2010 El Nino affecting North Pacific Ocean ecosystems adversely

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Washington, March 4 (ANI): Scientists at NOAA and Scripps Institution of Oceanography, UC San Diego, US, have revealed that the ongoing El Nino of 2010 is affecting north Pacific Ocean ecosystems in ways that could affect the West Coast fishing industry.

Researchers with the California Cooperative Oceanic Fisheries Investigations (CalCOFI) at Scripps and NOAA's Southwest Fisheries Science Center report a stronger than normal northward movement of warm water up the Southern California coast, a high sea-level event in January and low abundances of plankton and pelagic fish - all conditions consistent with El Nino.

Sea surface temperatures along the entire West Coast are 0.5 to 1 degree Celsius (0.9 to 1.8 degrees Fahrenheit) warmer than normal and at points off Southern California are as much as 1.6 degrees Celsius (2.9 degrees Fahrenheit) higher than normal.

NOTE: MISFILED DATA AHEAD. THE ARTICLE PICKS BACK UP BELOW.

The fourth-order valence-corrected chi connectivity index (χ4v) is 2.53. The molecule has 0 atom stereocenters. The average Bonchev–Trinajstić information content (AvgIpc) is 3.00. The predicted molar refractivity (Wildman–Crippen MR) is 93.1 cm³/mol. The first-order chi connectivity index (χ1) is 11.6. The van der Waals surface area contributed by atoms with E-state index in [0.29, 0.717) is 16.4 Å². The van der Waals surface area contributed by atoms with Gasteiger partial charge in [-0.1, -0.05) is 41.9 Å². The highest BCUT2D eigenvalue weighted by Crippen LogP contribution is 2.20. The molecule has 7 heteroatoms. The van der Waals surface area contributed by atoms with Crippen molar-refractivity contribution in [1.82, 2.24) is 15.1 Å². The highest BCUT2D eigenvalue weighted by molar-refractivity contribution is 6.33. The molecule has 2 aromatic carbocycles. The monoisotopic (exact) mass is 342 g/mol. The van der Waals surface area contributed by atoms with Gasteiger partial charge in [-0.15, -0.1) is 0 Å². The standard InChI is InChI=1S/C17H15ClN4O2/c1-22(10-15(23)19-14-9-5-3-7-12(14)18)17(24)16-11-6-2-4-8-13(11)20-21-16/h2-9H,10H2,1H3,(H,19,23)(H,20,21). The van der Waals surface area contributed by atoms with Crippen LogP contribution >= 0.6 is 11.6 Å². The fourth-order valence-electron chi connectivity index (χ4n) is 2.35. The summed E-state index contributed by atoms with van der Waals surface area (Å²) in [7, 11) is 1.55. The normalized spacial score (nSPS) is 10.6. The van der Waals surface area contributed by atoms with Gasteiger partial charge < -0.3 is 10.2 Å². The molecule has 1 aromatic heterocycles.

The most unusually high temperatures were mapped around Catalina and San Clemente islands.

While strong winter storms caused an increase in coastal sea levels, scientists are investigating whether the higher sea levels are primarily a result of El Nino, a cyclical phenomenon characterized by warming eastern equatorial Pacific Ocean waters.

"Based on our previous experience of El Nino in California, it is likely to reduce ocean production below normal, with possible effects extending to breeding failure of seabirds, and much lower catches in the market squid fishery," said Sam McClatchie, a fisheries oceanographer at NOAA's Southwest Fisheries.

The NOAA and CalCOFI scientists have observed a drop in biological abundance, or productivity, that appears to be related to the northward movement of warm water from the equator.

The flow arrives in pulsing Kelvin waves that are detected by sea level and altimeter monitors and coastal tidal gauges.

The layer of warm water often stifles the upwelling of nutrients from lower ocean depths that sustain larger populations of fishes and invertebrates.

The researchers reported finding fewer hake and anchovy eggs than usual in the most recent CalCOFI surveys.

Sanddab and flounder eggs dominated the samples. Most were collected in a small area east of the Channel Islands.

The scientists added that if El Nino conditions continue, they are likely to be characterized by weaker than normal upwelling and lower biological production.

El Nino conditions are forecast to persist into spring. If so, greater biological anomalies than have already been observed, may develop. (ANI)

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